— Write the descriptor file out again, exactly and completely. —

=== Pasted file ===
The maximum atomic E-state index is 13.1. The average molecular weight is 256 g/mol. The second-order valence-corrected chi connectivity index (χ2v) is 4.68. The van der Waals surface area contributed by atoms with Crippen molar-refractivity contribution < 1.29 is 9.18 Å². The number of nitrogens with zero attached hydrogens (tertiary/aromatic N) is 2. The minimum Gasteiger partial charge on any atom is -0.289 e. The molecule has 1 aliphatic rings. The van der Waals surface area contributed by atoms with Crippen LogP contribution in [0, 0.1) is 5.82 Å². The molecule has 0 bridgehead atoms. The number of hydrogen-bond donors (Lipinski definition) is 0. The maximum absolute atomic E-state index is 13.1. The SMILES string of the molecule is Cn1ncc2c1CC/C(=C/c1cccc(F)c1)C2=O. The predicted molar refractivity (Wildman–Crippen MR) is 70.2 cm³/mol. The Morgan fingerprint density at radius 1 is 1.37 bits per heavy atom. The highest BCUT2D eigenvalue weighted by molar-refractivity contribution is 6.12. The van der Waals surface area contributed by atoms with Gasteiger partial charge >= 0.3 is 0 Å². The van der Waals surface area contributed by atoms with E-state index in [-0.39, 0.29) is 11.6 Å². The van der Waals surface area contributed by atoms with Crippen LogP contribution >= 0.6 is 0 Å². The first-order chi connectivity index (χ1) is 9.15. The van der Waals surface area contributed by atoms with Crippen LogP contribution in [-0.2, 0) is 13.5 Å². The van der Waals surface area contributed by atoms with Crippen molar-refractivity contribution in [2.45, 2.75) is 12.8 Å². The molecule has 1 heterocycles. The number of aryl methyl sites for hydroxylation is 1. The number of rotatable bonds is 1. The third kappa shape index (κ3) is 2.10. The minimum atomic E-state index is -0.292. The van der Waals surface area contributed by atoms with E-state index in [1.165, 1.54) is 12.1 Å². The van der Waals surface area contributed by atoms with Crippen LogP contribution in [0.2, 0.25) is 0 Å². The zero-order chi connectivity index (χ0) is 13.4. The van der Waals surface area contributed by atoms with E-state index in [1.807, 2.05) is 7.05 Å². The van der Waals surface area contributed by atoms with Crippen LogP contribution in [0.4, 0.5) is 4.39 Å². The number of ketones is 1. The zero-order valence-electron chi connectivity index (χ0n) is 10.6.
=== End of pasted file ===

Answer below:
The maximum atomic E-state index is 13.1. The average molecular weight is 256 g/mol. The second-order valence-corrected chi connectivity index (χ2v) is 4.68. The van der Waals surface area contributed by atoms with Crippen molar-refractivity contribution < 1.29 is 9.18 Å². The number of nitrogens with zero attached hydrogens (tertiary/aromatic N) is 2. The minimum Gasteiger partial charge on any atom is -0.289 e. The molecule has 1 aliphatic rings. The van der Waals surface area contributed by atoms with Crippen LogP contribution in [0, 0.1) is 5.82 Å². The molecule has 0 bridgehead atoms. The number of hydrogen-bond donors (Lipinski definition) is 0. The maximum absolute atomic E-state index is 13.1. The SMILES string of the molecule is Cn1ncc2c1CC/C(=C/c1cccc(F)c1)C2=O. The predicted molar refractivity (Wildman–Crippen MR) is 70.2 cm³/mol. The Morgan fingerprint density at radius 1 is 1.37 bits per heavy atom. The highest BCUT2D eigenvalue weighted by molar-refractivity contribution is 6.12. The van der Waals surface area contributed by atoms with Gasteiger partial charge >= 0.3 is 0 Å². The van der Waals surface area contributed by atoms with E-state index in [-0.39, 0.29) is 11.6 Å². The van der Waals surface area contributed by atoms with Crippen LogP contribution >= 0.6 is 0 Å². The first-order chi connectivity index (χ1) is 9.15. The van der Waals surface area contributed by atoms with Crippen LogP contribution in [-0.2, 0) is 13.5 Å². The van der Waals surface area contributed by atoms with Crippen molar-refractivity contribution in [2.45, 2.75) is 12.8 Å². The molecule has 1 heterocycles. The number of aryl methyl sites for hydroxylation is 1. The number of rotatable bonds is 1. The third kappa shape index (κ3) is 2.10. The minimum atomic E-state index is -0.292. The van der Waals surface area contributed by atoms with E-state index in [1.165, 1.54) is 12.1 Å². The van der Waals surface area contributed by atoms with Crippen LogP contribution in [0.2, 0.25) is 0 Å². The zero-order chi connectivity index (χ0) is 13.4. The van der Waals surface area contributed by atoms with E-state index in [1.807, 2.05) is 7.05 Å². The van der Waals surface area contributed by atoms with Crippen LogP contribution in [0.4, 0.5) is 4.39 Å². The number of ketones is 1. The zero-order valence-electron chi connectivity index (χ0n) is 10.6.